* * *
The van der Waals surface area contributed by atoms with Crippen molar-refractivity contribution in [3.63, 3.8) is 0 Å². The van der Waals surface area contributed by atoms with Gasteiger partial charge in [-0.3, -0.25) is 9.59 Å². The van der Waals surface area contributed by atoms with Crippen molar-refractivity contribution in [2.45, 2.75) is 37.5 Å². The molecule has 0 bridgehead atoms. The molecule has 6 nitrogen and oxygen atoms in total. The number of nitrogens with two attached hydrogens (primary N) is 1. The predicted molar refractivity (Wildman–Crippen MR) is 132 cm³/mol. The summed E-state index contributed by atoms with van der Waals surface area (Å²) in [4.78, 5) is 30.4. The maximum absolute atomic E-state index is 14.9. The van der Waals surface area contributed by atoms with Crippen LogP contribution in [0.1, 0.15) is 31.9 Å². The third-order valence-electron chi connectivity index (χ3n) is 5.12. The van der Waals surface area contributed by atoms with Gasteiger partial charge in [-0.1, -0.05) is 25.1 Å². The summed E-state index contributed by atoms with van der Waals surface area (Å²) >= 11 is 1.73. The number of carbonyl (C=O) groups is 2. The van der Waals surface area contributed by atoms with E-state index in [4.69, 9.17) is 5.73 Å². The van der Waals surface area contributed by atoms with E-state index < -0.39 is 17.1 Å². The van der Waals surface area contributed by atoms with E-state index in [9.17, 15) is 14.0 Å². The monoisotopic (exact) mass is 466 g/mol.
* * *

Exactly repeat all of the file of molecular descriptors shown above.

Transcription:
The van der Waals surface area contributed by atoms with Crippen molar-refractivity contribution in [3.63, 3.8) is 0 Å². The van der Waals surface area contributed by atoms with Gasteiger partial charge in [-0.3, -0.25) is 9.59 Å². The van der Waals surface area contributed by atoms with Crippen molar-refractivity contribution in [2.45, 2.75) is 37.5 Å². The molecule has 0 bridgehead atoms. The molecule has 6 nitrogen and oxygen atoms in total. The number of nitrogens with two attached hydrogens (primary N) is 1. The predicted molar refractivity (Wildman–Crippen MR) is 132 cm³/mol. The summed E-state index contributed by atoms with van der Waals surface area (Å²) in [4.78, 5) is 30.4. The maximum absolute atomic E-state index is 14.9. The van der Waals surface area contributed by atoms with Crippen LogP contribution in [0.1, 0.15) is 31.9 Å². The third-order valence-electron chi connectivity index (χ3n) is 5.12. The van der Waals surface area contributed by atoms with Gasteiger partial charge in [-0.1, -0.05) is 25.1 Å². The summed E-state index contributed by atoms with van der Waals surface area (Å²) >= 11 is 1.73. The number of carbonyl (C=O) groups is 2. The van der Waals surface area contributed by atoms with E-state index in [4.69, 9.17) is 5.73 Å². The van der Waals surface area contributed by atoms with E-state index < -0.39 is 17.1 Å². The van der Waals surface area contributed by atoms with E-state index in [9.17, 15) is 14.0 Å². The monoisotopic (exact) mass is 466 g/mol.